Consciousness seems to be an enigmatic phenomenon: it is difficult to imagine how our perceptions of the world and our inner thoughts, sensations and feelings could be related to the immensely complicated biological organ we call the brain. This volume presents the thoughts of some of the leading philosophers and cognitive scientists who have recently participated in the discussion of the status of consciousness in science. The focus of inquiry is the question: "Is it possible to incorporate consciousness into science?" Philosophers have suggested different alternatives -- some think that consciousness should be altogether eliminated from science because it is not a real phenomenon, others that consciousness is a real, higher-level physical or neurobiological phenomenon, and still others that consciousness is fundamentally mysterious and beyond the reach of science. At the same time, however, several models or theories of the role of conscious processing in the brain have been developed in the more empirical cognitive sciences. It has been suggested that non-conscious processes must be sharply separated from conscious ones, and that the necessity of this distinction is manifested in the curious behavior of certain brain-damaged patients. This book demonstrates the dialogue between philosophical and empirical points of view. The writers present alternative solutions to the brain-consciousness problem and they discuss how the unification of biological and psychological sciences could thus become feasible. Covering a large ground, this book shows how the philosophical and empirical problems are closely interconnected. From this interdisciplinary exploration emerges the conviction that consciousness can and should be a natural part of our scientific world view.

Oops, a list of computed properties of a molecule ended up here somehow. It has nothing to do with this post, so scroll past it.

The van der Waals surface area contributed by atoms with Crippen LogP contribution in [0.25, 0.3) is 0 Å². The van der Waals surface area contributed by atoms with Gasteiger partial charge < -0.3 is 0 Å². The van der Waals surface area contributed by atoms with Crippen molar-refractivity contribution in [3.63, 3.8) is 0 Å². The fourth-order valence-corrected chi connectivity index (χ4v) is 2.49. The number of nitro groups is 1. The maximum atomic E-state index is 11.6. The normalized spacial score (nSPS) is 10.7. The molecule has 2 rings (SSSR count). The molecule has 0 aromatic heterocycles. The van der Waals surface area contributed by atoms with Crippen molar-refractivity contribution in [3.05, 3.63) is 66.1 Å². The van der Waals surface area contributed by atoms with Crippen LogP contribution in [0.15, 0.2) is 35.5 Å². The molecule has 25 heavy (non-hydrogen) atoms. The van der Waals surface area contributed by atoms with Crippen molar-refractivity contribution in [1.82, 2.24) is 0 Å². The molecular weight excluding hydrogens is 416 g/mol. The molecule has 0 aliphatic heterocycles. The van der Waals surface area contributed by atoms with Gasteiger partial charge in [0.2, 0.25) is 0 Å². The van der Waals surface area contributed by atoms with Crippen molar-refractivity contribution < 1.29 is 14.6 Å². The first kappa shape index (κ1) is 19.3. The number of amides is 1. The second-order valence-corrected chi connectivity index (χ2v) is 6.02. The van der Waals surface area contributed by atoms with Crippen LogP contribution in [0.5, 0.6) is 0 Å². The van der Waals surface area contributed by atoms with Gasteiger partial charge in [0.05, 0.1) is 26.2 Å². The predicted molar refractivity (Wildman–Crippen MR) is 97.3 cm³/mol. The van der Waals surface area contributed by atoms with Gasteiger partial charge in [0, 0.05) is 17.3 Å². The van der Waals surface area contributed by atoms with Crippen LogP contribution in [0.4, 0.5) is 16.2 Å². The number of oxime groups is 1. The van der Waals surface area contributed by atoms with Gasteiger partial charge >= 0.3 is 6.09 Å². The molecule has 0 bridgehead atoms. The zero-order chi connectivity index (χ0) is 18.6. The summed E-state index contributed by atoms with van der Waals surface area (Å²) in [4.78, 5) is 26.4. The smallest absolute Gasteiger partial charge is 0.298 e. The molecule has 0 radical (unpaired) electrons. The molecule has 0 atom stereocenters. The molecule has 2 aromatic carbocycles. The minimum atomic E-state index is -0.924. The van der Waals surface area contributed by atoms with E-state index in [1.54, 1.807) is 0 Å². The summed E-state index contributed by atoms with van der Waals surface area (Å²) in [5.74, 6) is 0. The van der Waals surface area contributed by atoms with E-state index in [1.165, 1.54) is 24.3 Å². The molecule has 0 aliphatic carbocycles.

Neuroscience, Consciousness and Spirituality presents a variety of perspectives by leading thinkers on contemporary research into the brain, the mind and the spirit. This volumes aims at combining knowledge from neuroscience with approaches from the experiential perspective of the first person singular in order to arrive at an integrated understanding of consciousness. Individual chapters discuss new areas of research, such as near death studies and neuroscience research into spiritual experiences, and report on significant new theoretical advances. From Harald Walach’s introductory essay, “Neuroscience, Consciousness, Spirituality – Questions, Problems and Potential Solutions,” to the concluding chapter by Robert K. C. Foreman entitled “An Emerging New Model for Consciousness: The Consciousness Field Model,” this book represents a milestone in the progress towards an integrated understanding of spirituality, neuroscience and consciousness. It is the first in a series of books that are dedicated to this topic.